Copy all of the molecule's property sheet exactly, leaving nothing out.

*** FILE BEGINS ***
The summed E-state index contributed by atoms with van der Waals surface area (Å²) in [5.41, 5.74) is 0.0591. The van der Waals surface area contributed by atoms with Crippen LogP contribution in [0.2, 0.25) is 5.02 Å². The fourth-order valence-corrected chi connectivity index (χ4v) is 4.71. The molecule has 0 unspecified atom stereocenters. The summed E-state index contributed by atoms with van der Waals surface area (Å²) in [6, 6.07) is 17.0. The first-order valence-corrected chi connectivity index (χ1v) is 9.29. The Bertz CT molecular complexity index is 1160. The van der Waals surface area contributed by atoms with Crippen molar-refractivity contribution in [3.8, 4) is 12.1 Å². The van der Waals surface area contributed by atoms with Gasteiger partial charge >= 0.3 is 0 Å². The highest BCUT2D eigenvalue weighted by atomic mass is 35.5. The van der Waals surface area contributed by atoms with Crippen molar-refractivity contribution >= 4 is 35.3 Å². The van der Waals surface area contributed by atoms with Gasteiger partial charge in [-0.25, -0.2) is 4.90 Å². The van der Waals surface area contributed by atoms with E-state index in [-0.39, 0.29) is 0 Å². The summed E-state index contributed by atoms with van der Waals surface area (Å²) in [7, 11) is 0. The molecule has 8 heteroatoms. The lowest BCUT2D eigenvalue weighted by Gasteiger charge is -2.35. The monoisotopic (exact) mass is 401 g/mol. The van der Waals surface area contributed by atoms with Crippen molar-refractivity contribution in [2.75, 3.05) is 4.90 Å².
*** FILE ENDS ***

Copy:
The summed E-state index contributed by atoms with van der Waals surface area (Å²) in [5.41, 5.74) is 0.0591. The van der Waals surface area contributed by atoms with Crippen LogP contribution in [0.2, 0.25) is 5.02 Å². The fourth-order valence-corrected chi connectivity index (χ4v) is 4.71. The molecule has 0 unspecified atom stereocenters. The summed E-state index contributed by atoms with van der Waals surface area (Å²) in [6, 6.07) is 17.0. The first-order valence-corrected chi connectivity index (χ1v) is 9.29. The Bertz CT molecular complexity index is 1160. The van der Waals surface area contributed by atoms with Crippen molar-refractivity contribution in [3.8, 4) is 12.1 Å². The van der Waals surface area contributed by atoms with Gasteiger partial charge >= 0.3 is 0 Å². The highest BCUT2D eigenvalue weighted by atomic mass is 35.5. The van der Waals surface area contributed by atoms with Crippen molar-refractivity contribution >= 4 is 35.3 Å². The van der Waals surface area contributed by atoms with Gasteiger partial charge in [-0.25, -0.2) is 4.90 Å². The van der Waals surface area contributed by atoms with E-state index in [-0.39, 0.29) is 0 Å². The summed E-state index contributed by atoms with van der Waals surface area (Å²) in [7, 11) is 0. The molecule has 8 heteroatoms. The lowest BCUT2D eigenvalue weighted by Gasteiger charge is -2.35. The monoisotopic (exact) mass is 401 g/mol. The van der Waals surface area contributed by atoms with Crippen molar-refractivity contribution in [2.75, 3.05) is 4.90 Å².